Subscribe to get access
Read more of this content when you subscribe today.
WASHINGTON, D.C. – Firstly, major U.S. media outlets are failing to connect Hurricane Florence to climate change. As well, that’s what the Public Citizen analysis (PDF) shows. In eight days of coverage, climate change mentioning in just 7.5 percent of pieces. horribly, on Hurricane Florence in the top 50 U.S. newspapers by circulation, and 4.3 percent of major broadcast segments. ABC and 19 of the papers failed to mention climate change at all about Florence.
These findings are in line with earlier scientific studies but are all the more striking because, in the case of Florence, researchers linked the storm’s size, intensity and projected rainfall to climate change before Florence even hit. A day before Florence reached the coast, the Climate Extremes Modeling Group at Stony Brook University released a study. The study found that because of human interference in the climate system, rainfall from Florence would be increased by more than 50 percent. That’s going to be in the heaviest-precipitating parts of the storm. Furthermore, the storm would stay at higher intensity for longer. Also, and most noteworthy, the storm would be about 80 kilometers larger in diameter at landfall.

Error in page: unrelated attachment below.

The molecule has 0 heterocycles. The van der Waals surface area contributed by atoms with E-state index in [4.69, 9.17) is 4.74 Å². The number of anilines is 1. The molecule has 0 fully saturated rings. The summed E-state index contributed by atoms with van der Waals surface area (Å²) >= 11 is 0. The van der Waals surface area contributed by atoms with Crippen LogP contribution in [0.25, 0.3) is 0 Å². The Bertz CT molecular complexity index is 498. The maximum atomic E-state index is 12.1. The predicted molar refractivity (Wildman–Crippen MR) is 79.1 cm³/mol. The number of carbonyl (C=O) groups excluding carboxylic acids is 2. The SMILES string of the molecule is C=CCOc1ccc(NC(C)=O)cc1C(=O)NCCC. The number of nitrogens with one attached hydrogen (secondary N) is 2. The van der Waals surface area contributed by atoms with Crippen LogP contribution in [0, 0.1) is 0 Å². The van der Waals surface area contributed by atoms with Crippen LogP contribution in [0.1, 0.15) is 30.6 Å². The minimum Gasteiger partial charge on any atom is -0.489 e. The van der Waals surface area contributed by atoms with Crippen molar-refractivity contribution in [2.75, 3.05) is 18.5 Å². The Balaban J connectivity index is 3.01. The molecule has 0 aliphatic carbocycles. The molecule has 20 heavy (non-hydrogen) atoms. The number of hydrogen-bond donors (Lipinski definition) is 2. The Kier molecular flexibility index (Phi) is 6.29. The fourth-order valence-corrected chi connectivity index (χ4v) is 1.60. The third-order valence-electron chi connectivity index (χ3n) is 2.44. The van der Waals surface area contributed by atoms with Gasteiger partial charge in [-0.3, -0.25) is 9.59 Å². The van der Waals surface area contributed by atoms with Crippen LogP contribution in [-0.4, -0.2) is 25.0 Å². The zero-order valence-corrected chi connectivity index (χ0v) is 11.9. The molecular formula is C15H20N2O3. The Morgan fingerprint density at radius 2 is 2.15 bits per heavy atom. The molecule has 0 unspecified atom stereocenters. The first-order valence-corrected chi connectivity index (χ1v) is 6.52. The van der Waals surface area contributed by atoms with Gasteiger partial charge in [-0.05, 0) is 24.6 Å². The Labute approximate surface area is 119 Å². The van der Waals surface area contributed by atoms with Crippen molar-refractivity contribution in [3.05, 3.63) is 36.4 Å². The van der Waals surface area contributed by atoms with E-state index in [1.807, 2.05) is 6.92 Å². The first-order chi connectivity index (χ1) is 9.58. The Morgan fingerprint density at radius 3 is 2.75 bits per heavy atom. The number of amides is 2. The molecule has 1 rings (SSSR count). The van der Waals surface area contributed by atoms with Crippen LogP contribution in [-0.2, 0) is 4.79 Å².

The New York Times was the leader in connecting the storm to climate change, producing 15 pieces in the eight-day period.
From Sept. 9 to Sept. 16, only 4.3 percent of major broadcast segments on the storm mentioned climate change, Public Citizen found. CNN was the best performing network with 10 segments connecting Florence and climate. ABC failed to mention climate change at all in its Hurricane Florence coverage.
Even David Arkush, managing director of Public Citizen’s Climate Program had comments about Hurricane Florence. So even forecasters and the media used the most demonstrative terms to describe the storm.
However, when outlets fail to connect these events to global warming, audiences are left uninformed. Uniformed about some of the most critical decisions we face. We need a serious national discussion about the urgent, existential threat from climate change. More importantly and how we are going to fix it. Yet, to have that conversation when like I am the only one talking about this topic.
In conclusion, NONE of the top 50 newspapers is in North Carolina. Also which is still grappling with unfolding storm-related crises. Finally, the state still is dealing with inland flooding, power outages and potential mudslides. The unprecedented storm has claimed 32 lives.
“This is what climate chaos looks like,” Arkush said. “The media must talking much more about the role of climate change in causing this chaos, as well as the fact that we have excellent, popular solutions to the problem.”
View this on our press page., Sept. 18, 2018
This site is protected by wp-copyrightpro.com